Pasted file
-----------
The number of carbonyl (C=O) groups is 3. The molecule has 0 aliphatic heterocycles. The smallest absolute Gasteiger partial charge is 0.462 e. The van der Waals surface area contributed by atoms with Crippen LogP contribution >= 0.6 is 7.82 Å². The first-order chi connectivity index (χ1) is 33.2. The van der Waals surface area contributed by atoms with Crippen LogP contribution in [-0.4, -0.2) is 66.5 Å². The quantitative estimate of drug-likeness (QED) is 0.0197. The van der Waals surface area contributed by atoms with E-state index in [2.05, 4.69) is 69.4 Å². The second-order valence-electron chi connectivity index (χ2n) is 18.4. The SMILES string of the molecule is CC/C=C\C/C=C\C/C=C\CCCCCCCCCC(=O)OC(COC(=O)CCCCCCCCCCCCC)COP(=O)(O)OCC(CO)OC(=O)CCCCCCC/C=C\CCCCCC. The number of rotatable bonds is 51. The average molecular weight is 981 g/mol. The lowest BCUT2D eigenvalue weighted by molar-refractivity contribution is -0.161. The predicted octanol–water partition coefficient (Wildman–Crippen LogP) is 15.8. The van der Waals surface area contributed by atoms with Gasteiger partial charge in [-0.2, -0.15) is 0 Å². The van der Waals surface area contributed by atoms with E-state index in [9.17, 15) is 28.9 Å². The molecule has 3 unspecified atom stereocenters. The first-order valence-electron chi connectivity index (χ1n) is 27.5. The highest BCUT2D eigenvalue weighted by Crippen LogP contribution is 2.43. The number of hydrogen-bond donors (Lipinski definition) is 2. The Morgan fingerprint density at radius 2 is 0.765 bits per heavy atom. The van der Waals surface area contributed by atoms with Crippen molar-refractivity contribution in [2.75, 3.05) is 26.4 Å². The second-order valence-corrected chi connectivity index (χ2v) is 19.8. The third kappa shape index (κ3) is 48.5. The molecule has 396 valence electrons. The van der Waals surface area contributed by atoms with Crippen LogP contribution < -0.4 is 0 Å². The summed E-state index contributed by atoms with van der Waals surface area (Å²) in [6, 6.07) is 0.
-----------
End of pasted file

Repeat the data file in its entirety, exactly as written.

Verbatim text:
The number of carbonyl (C=O) groups is 3. The molecule has 0 aliphatic heterocycles. The smallest absolute Gasteiger partial charge is 0.462 e. The van der Waals surface area contributed by atoms with Crippen LogP contribution >= 0.6 is 7.82 Å². The first-order chi connectivity index (χ1) is 33.2. The van der Waals surface area contributed by atoms with Crippen LogP contribution in [-0.4, -0.2) is 66.5 Å². The quantitative estimate of drug-likeness (QED) is 0.0197. The van der Waals surface area contributed by atoms with E-state index in [2.05, 4.69) is 69.4 Å². The second-order valence-electron chi connectivity index (χ2n) is 18.4. The SMILES string of the molecule is CC/C=C\C/C=C\C/C=C\CCCCCCCCCC(=O)OC(COC(=O)CCCCCCCCCCCCC)COP(=O)(O)OCC(CO)OC(=O)CCCCCCC/C=C\CCCCCC. The number of rotatable bonds is 51. The average molecular weight is 981 g/mol. The lowest BCUT2D eigenvalue weighted by molar-refractivity contribution is -0.161. The predicted octanol–water partition coefficient (Wildman–Crippen LogP) is 15.8. The van der Waals surface area contributed by atoms with Gasteiger partial charge in [-0.2, -0.15) is 0 Å². The van der Waals surface area contributed by atoms with E-state index in [9.17, 15) is 28.9 Å². The molecule has 3 unspecified atom stereocenters. The first-order valence-electron chi connectivity index (χ1n) is 27.5. The highest BCUT2D eigenvalue weighted by Crippen LogP contribution is 2.43. The number of hydrogen-bond donors (Lipinski definition) is 2. The Morgan fingerprint density at radius 2 is 0.765 bits per heavy atom. The van der Waals surface area contributed by atoms with Crippen molar-refractivity contribution in [2.75, 3.05) is 26.4 Å². The second-order valence-corrected chi connectivity index (χ2v) is 19.8. The third kappa shape index (κ3) is 48.5. The molecule has 396 valence electrons. The van der Waals surface area contributed by atoms with Crippen LogP contribution < -0.4 is 0 Å². The summed E-state index contributed by atoms with van der Waals surface area (Å²) in [6, 6.07) is 0.